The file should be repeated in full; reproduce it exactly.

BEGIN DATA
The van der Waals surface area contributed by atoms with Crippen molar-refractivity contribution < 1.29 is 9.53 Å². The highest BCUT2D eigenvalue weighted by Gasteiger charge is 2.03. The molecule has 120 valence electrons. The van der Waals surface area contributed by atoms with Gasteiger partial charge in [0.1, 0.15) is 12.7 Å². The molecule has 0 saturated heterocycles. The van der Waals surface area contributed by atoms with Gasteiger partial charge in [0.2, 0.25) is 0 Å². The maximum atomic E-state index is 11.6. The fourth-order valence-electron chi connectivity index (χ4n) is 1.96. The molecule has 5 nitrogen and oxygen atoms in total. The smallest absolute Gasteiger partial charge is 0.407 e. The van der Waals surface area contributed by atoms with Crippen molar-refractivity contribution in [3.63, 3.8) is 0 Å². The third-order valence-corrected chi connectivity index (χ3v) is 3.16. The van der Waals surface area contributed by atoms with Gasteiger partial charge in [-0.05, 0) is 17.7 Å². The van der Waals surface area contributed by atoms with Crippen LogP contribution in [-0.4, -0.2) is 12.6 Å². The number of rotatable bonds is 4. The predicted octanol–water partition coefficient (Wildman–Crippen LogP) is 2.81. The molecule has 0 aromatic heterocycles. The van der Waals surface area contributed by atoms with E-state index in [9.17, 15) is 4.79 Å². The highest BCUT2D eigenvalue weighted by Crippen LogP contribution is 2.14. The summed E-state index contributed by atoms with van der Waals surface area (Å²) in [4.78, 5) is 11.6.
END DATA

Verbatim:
The van der Waals surface area contributed by atoms with Crippen molar-refractivity contribution < 1.29 is 9.53 Å². The highest BCUT2D eigenvalue weighted by Gasteiger charge is 2.03. The molecule has 120 valence electrons. The van der Waals surface area contributed by atoms with Gasteiger partial charge in [0.1, 0.15) is 12.7 Å². The molecule has 0 saturated heterocycles. The van der Waals surface area contributed by atoms with Gasteiger partial charge in [0.2, 0.25) is 0 Å². The maximum atomic E-state index is 11.6. The fourth-order valence-electron chi connectivity index (χ4n) is 1.96. The molecule has 5 nitrogen and oxygen atoms in total. The smallest absolute Gasteiger partial charge is 0.407 e. The van der Waals surface area contributed by atoms with Crippen molar-refractivity contribution in [3.63, 3.8) is 0 Å². The third-order valence-corrected chi connectivity index (χ3v) is 3.16. The van der Waals surface area contributed by atoms with Gasteiger partial charge in [-0.05, 0) is 17.7 Å². The van der Waals surface area contributed by atoms with Crippen LogP contribution in [-0.4, -0.2) is 12.6 Å². The number of rotatable bonds is 4. The predicted octanol–water partition coefficient (Wildman–Crippen LogP) is 2.81. The molecule has 0 aromatic heterocycles. The van der Waals surface area contributed by atoms with E-state index in [9.17, 15) is 4.79 Å². The highest BCUT2D eigenvalue weighted by Crippen LogP contribution is 2.14. The summed E-state index contributed by atoms with van der Waals surface area (Å²) in [4.78, 5) is 11.6.